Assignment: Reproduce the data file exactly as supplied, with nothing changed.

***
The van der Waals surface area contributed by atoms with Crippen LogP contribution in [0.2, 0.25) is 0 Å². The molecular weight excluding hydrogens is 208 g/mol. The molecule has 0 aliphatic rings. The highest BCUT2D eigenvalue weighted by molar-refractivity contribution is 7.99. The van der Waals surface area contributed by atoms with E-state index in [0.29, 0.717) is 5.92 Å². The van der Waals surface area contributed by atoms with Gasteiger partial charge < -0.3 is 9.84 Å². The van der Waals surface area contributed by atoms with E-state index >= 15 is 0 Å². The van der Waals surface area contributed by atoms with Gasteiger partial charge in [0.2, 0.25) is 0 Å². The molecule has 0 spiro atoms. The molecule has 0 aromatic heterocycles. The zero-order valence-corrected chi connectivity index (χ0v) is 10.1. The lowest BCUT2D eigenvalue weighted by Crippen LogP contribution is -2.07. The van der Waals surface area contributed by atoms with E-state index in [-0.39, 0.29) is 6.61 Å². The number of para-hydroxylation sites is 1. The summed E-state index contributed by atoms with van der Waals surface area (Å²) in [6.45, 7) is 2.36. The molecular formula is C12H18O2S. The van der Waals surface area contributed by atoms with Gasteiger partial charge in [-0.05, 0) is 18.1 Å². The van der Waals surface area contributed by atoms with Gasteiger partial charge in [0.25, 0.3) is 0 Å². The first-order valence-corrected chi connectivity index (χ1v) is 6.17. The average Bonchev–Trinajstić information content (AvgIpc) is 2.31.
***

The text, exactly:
The van der Waals surface area contributed by atoms with Crippen LogP contribution in [0.2, 0.25) is 0 Å². The molecular weight excluding hydrogens is 208 g/mol. The molecule has 0 aliphatic rings. The highest BCUT2D eigenvalue weighted by molar-refractivity contribution is 7.99. The van der Waals surface area contributed by atoms with E-state index in [0.29, 0.717) is 5.92 Å². The van der Waals surface area contributed by atoms with Gasteiger partial charge < -0.3 is 9.84 Å². The van der Waals surface area contributed by atoms with E-state index >= 15 is 0 Å². The van der Waals surface area contributed by atoms with Gasteiger partial charge in [0.2, 0.25) is 0 Å². The molecule has 0 spiro atoms. The molecule has 0 aromatic heterocycles. The zero-order valence-corrected chi connectivity index (χ0v) is 10.1. The lowest BCUT2D eigenvalue weighted by Crippen LogP contribution is -2.07. The van der Waals surface area contributed by atoms with E-state index in [-0.39, 0.29) is 6.61 Å². The number of para-hydroxylation sites is 1. The summed E-state index contributed by atoms with van der Waals surface area (Å²) in [6.45, 7) is 2.36. The molecular formula is C12H18O2S. The van der Waals surface area contributed by atoms with Gasteiger partial charge in [-0.05, 0) is 18.1 Å². The van der Waals surface area contributed by atoms with Gasteiger partial charge in [0.25, 0.3) is 0 Å². The first-order valence-corrected chi connectivity index (χ1v) is 6.17. The average Bonchev–Trinajstić information content (AvgIpc) is 2.31.